- Committee votes unanimously that the data support the effectiveness of the vaccine, and 10-2 that the data support the safety of the vaccine
- FDA decision on US approval expected by 3 May 2023, with the potential for the vaccine to be the first approved for older adults
- Evidence reviewed by the Committee was supported by pivotal data recently published in the New England Journal of Medicine
GSK plc (LSE/NYSE: GSK) today announced that the US Food and Drug Administration (FDA) Vaccines and Related Biological Products Advisory Committee (VRBPAC) voted that the available data support the safety and effectiveness of GSK’s respiratory syncytial virus (RSV) older adult vaccine candidate for the prevention of lower respiratory tract disease (LRTD) caused by RSV in adults aged 60 years and older. The Committee voted unanimously 12-0 on effectiveness and 10-2 on safety.
Phil Dormitzer, Global Head of Vaccines R&D, GSK said: “Today’s vote brings us an important step closer to delivering one of the world’s first vaccines for RSV, a respiratory virus that causes potentially debilitating disease and imposes a major burden on healthcare systems. Thousands of older adults in the US are impacted by RSV and those with underlying health conditions, like respiratory and heart diseases and diabetes, are at increased risk of severe complications. We’re delighted that the Advisory Committee recognised the strength of our vaccine’s data and its potential to make a positive public health impact with a unanimous vote on the effectiveness of the vaccine.”
The Committee based its vote on the robust data package supporting the vaccine candidate. This includes results from the pivotal AReSVi-006 (Adult Respiratory Syncytial Virus) phase III trial, recently published in the New England Journal of Medicine. In addition, GSK presented positive data on concomitant administration with seasonal quadrivalent influenza vaccination previously shared at IDWeek 2022.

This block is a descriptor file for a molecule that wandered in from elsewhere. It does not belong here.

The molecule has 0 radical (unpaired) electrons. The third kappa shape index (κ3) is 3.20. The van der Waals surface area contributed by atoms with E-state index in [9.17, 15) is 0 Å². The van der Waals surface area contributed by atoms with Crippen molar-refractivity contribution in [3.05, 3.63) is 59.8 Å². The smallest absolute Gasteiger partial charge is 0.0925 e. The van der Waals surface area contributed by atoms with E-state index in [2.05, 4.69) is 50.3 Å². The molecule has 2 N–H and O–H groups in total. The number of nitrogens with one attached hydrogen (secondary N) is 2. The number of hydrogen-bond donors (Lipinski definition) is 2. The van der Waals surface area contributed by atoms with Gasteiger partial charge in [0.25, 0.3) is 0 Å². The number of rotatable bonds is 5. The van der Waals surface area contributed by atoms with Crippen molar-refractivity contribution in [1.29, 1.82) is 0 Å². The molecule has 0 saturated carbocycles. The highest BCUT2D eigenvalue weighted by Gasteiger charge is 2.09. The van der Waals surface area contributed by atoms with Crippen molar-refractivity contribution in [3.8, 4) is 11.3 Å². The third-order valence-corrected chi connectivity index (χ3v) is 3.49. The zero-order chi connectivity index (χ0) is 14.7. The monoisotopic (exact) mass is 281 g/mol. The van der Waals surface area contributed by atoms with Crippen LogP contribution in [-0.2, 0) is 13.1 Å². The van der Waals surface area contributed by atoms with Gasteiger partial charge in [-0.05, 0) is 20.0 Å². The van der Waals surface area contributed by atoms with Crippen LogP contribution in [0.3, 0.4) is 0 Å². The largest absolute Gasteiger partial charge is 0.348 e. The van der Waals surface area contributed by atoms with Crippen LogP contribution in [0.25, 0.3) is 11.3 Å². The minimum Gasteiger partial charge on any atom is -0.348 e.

The role of the VRBPAC is to provide non-binding recommendations for consideration by the FDA, with the final decision on approval made by the FDA. In November 2022, the FDA accepted the Biologics License Application (BLA) for GSK’s RSV older adult vaccine candidate under Priority Review and assigned a Prescription Drug User Fee Act action date of 3 May 2023.
GSK’s RSV older adult vaccine candidate is also under regulatory review by the European Medicines Agency, Japan’s Ministry of Health, Labour and Welfare, and several other regulators, with decisions expected in 2023. Additional regulatory submissions are anticipated to continue throughout this year.
About GSK’s RSV older adult vaccine candidate
GSK’s RSV older adult vaccine candidate contains a recombinant subunit prefusion RSV F glycoprotein antigen (RSVPreF3) combined with GSK’s proprietary AS01E adjuvant. Across multiple trials, the vaccine candidate was generally well tolerated with an acceptable safety profile. The most frequently observed solicited adverse events were injection site pain, fatigue, myalgia, and headache. These were typically mild to moderate and transient. The GSK proprietary AS01 adjuvant system contains QS-21 STIMULON adjuvant licensed from Antigenics Inc, a wholly owned subsidiary of Agenus Inc.
There are currently no RSV vaccines approved anywhere in the world.
About RSV in adults
RSV is a common contagious virus affecting the lungs and breathing passages. It is one of the major remaining infectious diseases for which there is currently no vaccine or specific treatment available for adults. Older adults are at high risk for severe disease due in part to age-related decline in immunity, and older adults with underlying conditions are at even greater risk for severe disease. RSV can exacerbate other conditions, including chronic obstructive pulmonary disease, asthma and chronic heart failure and can lead to severe complications, such as pneumonia, hospitalisation, and death. Each year RSV causes over 470,000 hospitalisations and 33,000 deaths in adults in high-income countries.1 Adults with underlying conditions are more likely to seek medical services and have higher hospitalisation rates than adults without these conditions.
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